Wednesday, January 18, 2012

What to Know About Calories Burning With Running With Weights?

The amount of energy you need to move your body over a distance, such as when you run, is measured in calories. Because your body contains mass, it interacts with the earth’s gravity to exert a force. The more mass your body has, the more energy it takes to move it against that force. The more weight you carry while running, the more calories you need to produce the energy to move a given distance.

Mass and Gravity

The earth weighs about 5,974,200,000,000,000,000,000,000 kilograms, whereas a 150-pound person weighs about 68 kilograms. Objects with greater mass attract objects with less mass. The Earth exerts a force, called gravity, on humans and other objects with mass. The more mass the object being attracted has, the greater the force required to separate the two. Therefore, the more mass your body has, the more force the earth uses to pull your body back toward it. This force can be calculated in weight, which is why you weigh less on a planet with less gravitational pull.

Calorie Expenditures

When you exercise, you move your body through space, which requires energy. Your body gets energy from the foods you eat. A calorie is a measure of energy, so a food containing 100 calories has 100 units of energy. Some of that energy is stored in your bloodstream and organs for immediate use, and the rest is stored as fat. The more mass you move, the more energy, or calories, you need. Therefore, a 200-pound man running alongside a 150-pound man will burn more calories. The 200-pound man needs more energy and burns more calories to move 200 pounds over the same distance as the 150-pound man because the Earth exerts a greater force on the man with more mass.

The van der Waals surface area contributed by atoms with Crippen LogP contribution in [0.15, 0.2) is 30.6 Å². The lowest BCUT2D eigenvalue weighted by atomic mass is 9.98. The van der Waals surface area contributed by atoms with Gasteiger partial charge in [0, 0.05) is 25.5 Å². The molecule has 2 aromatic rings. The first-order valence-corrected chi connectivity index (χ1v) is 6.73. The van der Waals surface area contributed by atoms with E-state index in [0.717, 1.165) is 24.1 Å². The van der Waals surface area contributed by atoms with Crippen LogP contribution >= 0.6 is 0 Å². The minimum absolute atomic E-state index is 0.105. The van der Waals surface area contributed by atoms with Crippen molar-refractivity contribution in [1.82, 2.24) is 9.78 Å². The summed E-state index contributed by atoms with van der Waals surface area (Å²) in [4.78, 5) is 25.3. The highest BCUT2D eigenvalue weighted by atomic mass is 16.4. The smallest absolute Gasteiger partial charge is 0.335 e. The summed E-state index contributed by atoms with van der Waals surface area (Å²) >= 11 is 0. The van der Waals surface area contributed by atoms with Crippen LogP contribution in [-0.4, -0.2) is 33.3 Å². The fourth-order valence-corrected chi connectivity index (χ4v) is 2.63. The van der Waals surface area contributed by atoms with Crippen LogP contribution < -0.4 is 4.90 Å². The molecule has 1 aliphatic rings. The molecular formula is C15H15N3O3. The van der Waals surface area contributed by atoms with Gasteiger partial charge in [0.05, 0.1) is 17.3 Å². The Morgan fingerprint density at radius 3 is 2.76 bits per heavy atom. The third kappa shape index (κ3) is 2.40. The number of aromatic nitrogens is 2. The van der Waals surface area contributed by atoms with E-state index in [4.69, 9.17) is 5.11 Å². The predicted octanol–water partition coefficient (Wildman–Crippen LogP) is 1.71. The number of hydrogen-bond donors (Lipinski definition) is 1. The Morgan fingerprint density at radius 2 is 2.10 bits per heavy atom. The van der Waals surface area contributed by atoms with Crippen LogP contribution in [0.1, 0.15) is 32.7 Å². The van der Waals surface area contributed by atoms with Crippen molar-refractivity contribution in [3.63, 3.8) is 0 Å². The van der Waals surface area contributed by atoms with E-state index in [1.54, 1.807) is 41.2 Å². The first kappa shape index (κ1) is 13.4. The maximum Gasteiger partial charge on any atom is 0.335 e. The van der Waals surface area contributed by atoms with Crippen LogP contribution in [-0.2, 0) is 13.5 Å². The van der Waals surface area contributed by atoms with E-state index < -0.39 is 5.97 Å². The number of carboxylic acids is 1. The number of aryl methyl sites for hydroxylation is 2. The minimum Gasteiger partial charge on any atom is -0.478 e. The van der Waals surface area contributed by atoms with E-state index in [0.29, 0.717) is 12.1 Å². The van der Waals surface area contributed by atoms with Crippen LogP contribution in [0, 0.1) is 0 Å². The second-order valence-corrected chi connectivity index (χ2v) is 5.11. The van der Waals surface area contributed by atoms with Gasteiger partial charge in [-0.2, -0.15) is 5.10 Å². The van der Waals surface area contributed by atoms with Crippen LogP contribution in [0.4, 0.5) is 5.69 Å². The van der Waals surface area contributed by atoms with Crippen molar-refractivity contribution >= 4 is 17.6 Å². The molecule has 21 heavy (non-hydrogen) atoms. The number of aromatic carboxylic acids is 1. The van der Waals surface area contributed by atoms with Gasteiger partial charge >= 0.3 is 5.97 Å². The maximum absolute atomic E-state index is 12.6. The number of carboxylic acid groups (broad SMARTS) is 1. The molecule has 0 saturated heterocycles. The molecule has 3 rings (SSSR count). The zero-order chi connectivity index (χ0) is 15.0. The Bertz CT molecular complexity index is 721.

Running With Weights

Adding more mass to your frame when you run increases the force exerted upon you. You require more energy to move the additional weight away from the earth. Adding weights when you run, in the form of a weight vest, hand or ankle weights, increases the amount of energy you expend when running. Expending more energy requires you to burn more calories. When you burn more calories than you take in, you lose weight.

Calories Burned

According to the National Institutes of Health, if you weigh 154 pounds, you burn about 590 calories running at a speed of about 5 mph. If you weigh 164 pounds, running at the same speed, you burn about 630 calories, or an additional 40 calories. Therefore, adding 1 pound of weight while running at a rate of 5 mph burns about four additional calories per hour. You can burn more calories by running faster. A 154-pound person running 10 mph burns about 1,256 calories, while someone weighing 164 pounds burns 1,338, an additional 82 calories, or 8.2 calories per additional pound of weight.

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